Reckitt Benckiser Launches The First “Hong Kong Wellness in Action Index” To Guide Citizens Taking Action On Their Wellness

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Over 60% of respondents have low confidence in establishing new health habits even before starting Experts’ advice to overcome procrastination towards building a healthy lifestyle The pandemic affects citizens’ social wellbeing but has also brought positive changes

 

HONG
KONG SAR – Media OutReach – 2 February
2021 – Many people will set new personal goals in the Lunar New Year. To better
support the public in building effective health habits, Reckitt Benckiser Hong
Kong Limited
(RB) is revealing the findings from its recently-commissioned survey,
named the “Hong Kong Wellness in Action Index”[1]. The longitudinal survey
aims to understand local citizens’ levels of satisfaction on their physical,
mental and social wellbeing, as well as their practices in building health
habits.

Reckitt Benckiser Launches The First "Hong Kong Wellness in Action Index" To Guide Citizens Taking Action On Their Wellness

From left to right: Mr. Samuel Wong, representative from FRC (Hong Kong) Ltd; Ms. Felicia Lau, Registered Clinical Psychologist; Dr. Gregory Mak, Psychiatric Specialist; Ms. Wendy Shum, Registered Physiotherapist and Ms. Natalie Yuen, RB’s External Affairs Director (HK & Taiwan) released the findings of the “Hong Kong Wellness in Action Index” Survey.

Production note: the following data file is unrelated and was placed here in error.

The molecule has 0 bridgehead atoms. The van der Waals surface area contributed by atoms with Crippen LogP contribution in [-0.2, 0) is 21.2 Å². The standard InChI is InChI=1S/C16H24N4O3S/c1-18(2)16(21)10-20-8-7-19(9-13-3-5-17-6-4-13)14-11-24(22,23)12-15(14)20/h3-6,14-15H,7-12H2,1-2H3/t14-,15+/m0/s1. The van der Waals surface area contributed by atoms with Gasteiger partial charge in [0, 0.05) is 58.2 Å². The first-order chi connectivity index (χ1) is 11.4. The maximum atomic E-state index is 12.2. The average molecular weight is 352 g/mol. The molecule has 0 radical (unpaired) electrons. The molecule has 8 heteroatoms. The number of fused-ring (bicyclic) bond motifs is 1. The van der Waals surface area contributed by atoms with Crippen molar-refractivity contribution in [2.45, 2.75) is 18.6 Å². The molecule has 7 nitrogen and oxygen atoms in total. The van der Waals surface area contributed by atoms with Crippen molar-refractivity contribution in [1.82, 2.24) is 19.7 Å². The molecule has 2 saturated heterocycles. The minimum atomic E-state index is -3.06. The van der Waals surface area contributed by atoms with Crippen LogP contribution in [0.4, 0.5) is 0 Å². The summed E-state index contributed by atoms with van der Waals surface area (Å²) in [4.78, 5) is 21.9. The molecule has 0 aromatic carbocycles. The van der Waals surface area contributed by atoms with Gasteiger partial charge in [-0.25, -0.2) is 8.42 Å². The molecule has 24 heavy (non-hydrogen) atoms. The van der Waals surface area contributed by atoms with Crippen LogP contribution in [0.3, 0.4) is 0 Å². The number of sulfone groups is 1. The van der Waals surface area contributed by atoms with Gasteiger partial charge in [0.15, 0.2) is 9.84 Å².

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As
part of an ongoing series of health insights, the survey will also cover
in-depth discussions of different health topics on a regular basis, with experts
from different disciplines sharing their insights on the findings while
providing valuable and practical advice to the public. For this inaugural
announcement, the survey looks into the impact of COVID-19 on respondents’ wellness,
including challenges in maintaining healthy relationships – among couples as
well as between parents and their children.

 

Highlights of the Survey

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Main Focus: Wellness-in-Action

  • The
    public’s level of satisfaction on their social wellbeing is 59 points
    (out of 100) 
    60% of respondents say their levels of satisfaction on social wellbeing
    declined in the last three months.
  • Less than
    40% of respondents have confidence in maintaining their new health habits
    that they plan to build in 2021, meaning that over 60% of respondents regarding
    starting new health habits is a “lost cause” before even starting
    them.
  • In
    general, respondents procrastinate in building healthier lifestyles,
    and over 60% hopes
    to overcome such problem.

Health Topics: Wellness and
Pandemic

  • While the
    pandemic brought many challenges to the population, it also drove positive
    changes
    among respondents, such as “increased awareness of personal
    wellbeing” (80%) and “caring more for people around me” (76%).
  • Respondents
    generally agree that having good hygiene habits is important to
    maintain their physical and mental wellbeing, but younger respondents are
    less concerned about hygiene issues – 20% lower than respondents aged 30 and
    above.
  • Relationships between couples have been affected, with a quarter
    of respondents saying their “relationship has been distanced” due to the
    pandemic.
  • The